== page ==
Yearly, people around the globe face sudden occurrence of emergency scenarios, including eruptions of violence, famines, earthquakes and tsunamis. These natural disasters and subsequent disaster response efforts are and will continue to be part of humanity. Despite the fact that these events cannot be prevented or predicted, it is important that response to these events works to avert further loss of lives and minimize damage. As disaster relief plan (DRP) or disaster management systems respond and evolve to changing scenarios, it is critical to examine how these plans or systems are addressing the needs following a disaster. Evaluation is a vital tool that government agencies and relief organizations can use to analyze processes, operations, and impact of response, relief and reconstruction following a disaster (Benjamin, Bassily Marcus, Babu, Silver, & Martin, 2011). In its simplest form, a disaster relief plan (DRP) is a documented set of procedures or polices designed to manage disasters. In essence, a DRP creates a framework within which the affected communities can cope with disasters. This paper explores a country DRP, Haiti in context. In January 2010, an earthquake and cholera outbreak devastated the fragile and impoverished country (Dowell, Tappero, & Frieden, 2011).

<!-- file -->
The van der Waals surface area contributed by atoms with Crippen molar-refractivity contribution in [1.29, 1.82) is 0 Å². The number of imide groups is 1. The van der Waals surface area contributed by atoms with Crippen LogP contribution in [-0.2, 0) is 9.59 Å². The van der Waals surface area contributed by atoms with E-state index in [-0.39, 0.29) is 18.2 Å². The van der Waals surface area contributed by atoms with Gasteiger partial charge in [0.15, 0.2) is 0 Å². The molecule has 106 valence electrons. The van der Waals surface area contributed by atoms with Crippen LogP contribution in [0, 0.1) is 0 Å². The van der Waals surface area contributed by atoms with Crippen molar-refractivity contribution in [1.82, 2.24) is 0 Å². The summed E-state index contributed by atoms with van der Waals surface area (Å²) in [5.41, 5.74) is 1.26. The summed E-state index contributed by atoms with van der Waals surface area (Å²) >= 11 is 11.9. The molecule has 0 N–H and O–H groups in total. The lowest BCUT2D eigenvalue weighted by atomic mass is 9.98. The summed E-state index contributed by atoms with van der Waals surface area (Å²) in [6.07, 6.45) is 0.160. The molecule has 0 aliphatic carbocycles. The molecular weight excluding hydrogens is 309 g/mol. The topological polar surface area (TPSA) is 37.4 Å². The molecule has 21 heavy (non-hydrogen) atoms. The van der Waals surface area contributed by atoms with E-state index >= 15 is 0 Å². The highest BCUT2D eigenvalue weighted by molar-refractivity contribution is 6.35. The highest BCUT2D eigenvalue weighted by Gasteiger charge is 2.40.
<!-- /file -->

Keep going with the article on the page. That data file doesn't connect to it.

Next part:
How the DRP Should be Evaluated by Haiti and Countries Likely to Provide Relief Efforts in Case of a Disaster
Disaster relief is an interdisciplinary concept entailing organizational processes that help entities prepare for and handle emergency functions needed to prevent, respond to, prepare for, and recover from disasters or emergencies caused by hazards (Benjamin et al., 2011). Hazards can be human-made, technological or natural. DRPs describe planning for disaster relief. Most disaster relief planners contend that DRP is incomplete until it has been tested. DRP evaluation identifies gaps in the plan or phases that need improvement. Once a list of potential vulnerable entities is outlined, and each entity’s failure tendency and business criticality are assessed, the DRP planners must analyze various relief delivery methods available for each entity and define the best delivery method for each. Different forms of evaluation can be used to gauge the effectiveness of the DRP. Under formative evaluation, the DRP staffers assess the strengths and weaknesses of the plan and strategies to tailor it to its target audience (Patton, 1982). The second form of evaluation entails monitoring the tasks and procedures involved (Dahlberg & McCaig, 2010). In this case, organizational and administrative goals of the DRP will be examined to ensure that they are aligned to its goals and objectives as predefined at the onset of the plan.